Urban environments provide many benefits and opportunities to residents, but there are also hazards associated with living in cities. Two of the most persistent issues are air and noise pollution, which often originate from the same sources. Reducing one often means reducing the other, leading to measurable health improvements and more attractive urban spaces in general.

Mitigation efforts in European cities have so far been largely insufficient to reduce air and noise pollution below specified guidelines. New approaches to urban planning are required to make a meaningful difference.

This article is a brief summary of the Sweco Urban Insight report “Wholesome Sir, Serene Cities – Reduced Noise and Air Pollution in Urban Areas.” Please explore the full report for more information, citations and additional conclusions.



Solutions to noise and air pollution problems are complex because they originate from human activities that are often part of a vibrant, urban culture. These activities include transportation and construction, as well as shopping (delivery of goods), restaurant visits, leisure activities and more.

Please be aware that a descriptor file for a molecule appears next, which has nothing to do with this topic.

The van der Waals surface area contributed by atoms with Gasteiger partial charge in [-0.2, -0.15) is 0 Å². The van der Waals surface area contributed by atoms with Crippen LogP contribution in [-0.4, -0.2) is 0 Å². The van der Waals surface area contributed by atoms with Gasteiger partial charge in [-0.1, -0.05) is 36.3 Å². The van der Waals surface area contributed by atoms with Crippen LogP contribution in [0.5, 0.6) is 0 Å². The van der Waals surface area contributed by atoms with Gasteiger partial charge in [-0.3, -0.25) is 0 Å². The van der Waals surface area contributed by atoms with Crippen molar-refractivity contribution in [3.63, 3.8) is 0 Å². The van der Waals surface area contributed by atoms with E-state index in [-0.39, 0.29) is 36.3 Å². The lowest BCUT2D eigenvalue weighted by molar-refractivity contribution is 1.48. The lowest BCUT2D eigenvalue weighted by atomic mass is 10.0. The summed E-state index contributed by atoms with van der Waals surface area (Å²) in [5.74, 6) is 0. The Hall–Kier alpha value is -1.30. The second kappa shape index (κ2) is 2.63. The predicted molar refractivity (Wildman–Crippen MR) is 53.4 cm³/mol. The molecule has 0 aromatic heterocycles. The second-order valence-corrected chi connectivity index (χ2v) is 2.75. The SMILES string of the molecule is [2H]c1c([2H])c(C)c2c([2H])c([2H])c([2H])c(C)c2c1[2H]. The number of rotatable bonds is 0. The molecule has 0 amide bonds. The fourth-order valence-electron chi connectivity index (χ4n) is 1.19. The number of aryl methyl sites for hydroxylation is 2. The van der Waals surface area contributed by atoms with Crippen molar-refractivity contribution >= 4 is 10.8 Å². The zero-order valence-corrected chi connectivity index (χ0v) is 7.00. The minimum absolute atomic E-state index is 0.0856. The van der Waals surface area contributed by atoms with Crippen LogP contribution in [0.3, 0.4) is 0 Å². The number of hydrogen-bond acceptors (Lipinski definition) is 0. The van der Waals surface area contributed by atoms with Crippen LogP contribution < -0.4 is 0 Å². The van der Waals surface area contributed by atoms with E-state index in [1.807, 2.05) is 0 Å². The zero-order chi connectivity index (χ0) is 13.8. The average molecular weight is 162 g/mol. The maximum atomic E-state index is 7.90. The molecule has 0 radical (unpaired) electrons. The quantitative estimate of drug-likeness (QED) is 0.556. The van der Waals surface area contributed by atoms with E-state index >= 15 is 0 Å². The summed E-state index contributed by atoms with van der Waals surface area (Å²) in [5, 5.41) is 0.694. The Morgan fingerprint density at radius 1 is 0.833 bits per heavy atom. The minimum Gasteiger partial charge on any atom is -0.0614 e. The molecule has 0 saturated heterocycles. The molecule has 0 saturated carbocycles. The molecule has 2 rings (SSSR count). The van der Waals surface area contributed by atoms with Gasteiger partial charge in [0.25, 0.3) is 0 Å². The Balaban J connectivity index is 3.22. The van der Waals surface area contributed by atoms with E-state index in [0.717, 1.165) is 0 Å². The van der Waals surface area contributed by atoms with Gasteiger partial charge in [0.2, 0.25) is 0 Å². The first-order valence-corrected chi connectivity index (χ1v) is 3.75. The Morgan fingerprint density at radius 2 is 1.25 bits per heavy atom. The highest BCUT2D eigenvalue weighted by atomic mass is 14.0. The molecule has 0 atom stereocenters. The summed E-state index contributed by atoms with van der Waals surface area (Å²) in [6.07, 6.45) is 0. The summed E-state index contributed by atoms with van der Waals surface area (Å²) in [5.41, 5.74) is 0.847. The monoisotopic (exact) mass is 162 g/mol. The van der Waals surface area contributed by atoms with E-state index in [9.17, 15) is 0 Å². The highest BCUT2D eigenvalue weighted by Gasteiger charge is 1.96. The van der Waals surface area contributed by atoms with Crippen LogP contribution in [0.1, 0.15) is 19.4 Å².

Reducing or removing these sources is difficult. Such changes take time and call for access to better alternatives. Long-term strategies are required for transportation systems, production and construction methods, in favour of quieter, more environmentally friendly solutions.

This makes it all the more important to identify solutions to pollution both in existing urban areas and when planning new urban areas.


Some of the sources of both air and noise pollutants are fuel-based vehicles (cars, lorries, machinery), local point sources (power plants and generators) and private use of woodburning stoves. Additionally, vehicle tyres and construction sites, e.g. for road construction and repair, emit dust and particulate matter.

There are many known risks associated with exposure to air pollutants. In Europe alone, air pollution is estimated to cause approximately half a million early deaths each year. And residents of densely populated urban areas with high traffic intensity are particularly exposed.